*   *   *   *

JULY 21, 2015: All the major climate monitors have now chimed in — NASA, Japan’s Meteorological Agency, NOAA. And June of 2015 is now marked as the hottest recorded in every single one. But of these, the NOAA measure, which provided its Global Analysis report yesterday, clearly is the starkest.

Showing extraordinary warming, June of 2015, according to NOAA, hit +0.88 C above the 20th Century average. That’s an excessive leap of +0.12 C over last year’s previous record June measure showing a +0.76 C global temperature departure and just 0.02 C behind the all-time monthly record values for any month hit just this year during February and March (+0.90 C).  When compared to 1880s averages, June was fully 1.08 C hotter. That’s more than halfway to the (not safe) 2 C threshold which IPCC has marked off as the point where catastrophic impacts from human caused climate change really start to hit high gear.

June anomaly

(On the up ramp to a hothouse. The NOAA global climate record for land and ocean temperatures over the last 136 years in which June of 2015 is now the all-time hottest. Image source: NOAA.)

We can clearly see the progress of rapid warming over the past 136 years in the above graph. Particularly since 1980 — when global temperatures really started to hit a rapid ramp up. Note that the mythological pause is not at all evident in the above graph. Global temperatures through June measures just kept driving on — higher and higher.

Back to Back Record Years on the Way — The Human Warming Escalator and The El Nino Jump

With all the June measures coming in so strongly on the hot side, and with the first half of this year already substantially warmer than the previous record warm year of 2014, it appears that we are locking in for back-to-back years of record heat. These new records are occurring in the context both of the larger, human-forced warming trend and as we hit the warm end of the global natural variability scale — El Nino.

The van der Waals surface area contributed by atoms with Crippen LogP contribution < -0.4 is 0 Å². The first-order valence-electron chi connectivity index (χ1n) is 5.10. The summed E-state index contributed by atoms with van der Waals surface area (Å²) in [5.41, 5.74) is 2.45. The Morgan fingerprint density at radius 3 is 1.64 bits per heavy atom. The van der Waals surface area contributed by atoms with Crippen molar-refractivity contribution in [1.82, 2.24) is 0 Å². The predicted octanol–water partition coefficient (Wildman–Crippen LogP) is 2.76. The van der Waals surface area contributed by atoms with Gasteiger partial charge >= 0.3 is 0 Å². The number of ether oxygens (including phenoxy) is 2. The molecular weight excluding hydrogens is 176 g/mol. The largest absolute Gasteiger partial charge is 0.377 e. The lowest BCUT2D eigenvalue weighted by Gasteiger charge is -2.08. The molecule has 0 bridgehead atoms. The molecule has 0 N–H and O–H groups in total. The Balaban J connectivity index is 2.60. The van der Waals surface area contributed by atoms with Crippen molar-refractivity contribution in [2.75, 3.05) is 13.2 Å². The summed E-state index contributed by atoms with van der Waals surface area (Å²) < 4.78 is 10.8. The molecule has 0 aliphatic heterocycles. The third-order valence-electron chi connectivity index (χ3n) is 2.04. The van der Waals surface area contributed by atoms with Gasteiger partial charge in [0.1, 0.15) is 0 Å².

It’s important to remember that the driver of these new records is the underlying accumulation of greenhouse gasses in the atmosphere. Deke Arndt, chief of the monitoring branch of NOAA’s National Centers for Environmental Information (NCEI), noted at a press conference last month:

“Climate change is a long-term driver, so that’s like standing on an escalator as it goes up. So, the longer that we go into history, we’re riding up the escalator. And now that we’re getting an El Niño event, we happen to be jumping up at the same time, and so they play together to produce outcomes like what is likely to be the warmest year on record.”

And propelled by that human warming escalator, the current El Nino jump is starting to look absolutely savage.

El Nino Just Keeps Growing Stronger

For today’s Australia Bureau of Meteorology (BoM) report showed the current El Nino striking down yet another 1997 record. According to BoM findings, all key Nino ocean zones have shown surface temperatures in excess of 1 C above average for 10 successive weeks. This shatters the previous record duration for such an event — occurring in 1997 at 8 weeks in length. Notably, the current record heat build for Nino zones is still ongoing. So the new, 2015 record could extend further.

Overall, BoM shows the entire Eastern Equatorial Pacific now at +2 C. To get an idea what this looks like, we can take a peek at the Earth Nullschool sea surface temperature anomaly measure:



(The entire Northern, Eastern and Equatorial Pacific is exceedingly hot — showing anomalies in the +1 to +4 C range practically everywhere. Meanwhile, temperatures in the Central Pacific are starting to approach Super El Nino ranges. Image source: Earth Nullschool.)

Taking in this shot, it’s worth pausing for a moment to appreciate the fact that not only is the Equatorial Pacific outrageously hot, the entire Northern and Eastern Pacific from the Arctic on south is just off-the-charts hot. If you ever wondered what the emerging face of a Godzilla El Nino looks like, well, just remember this shot.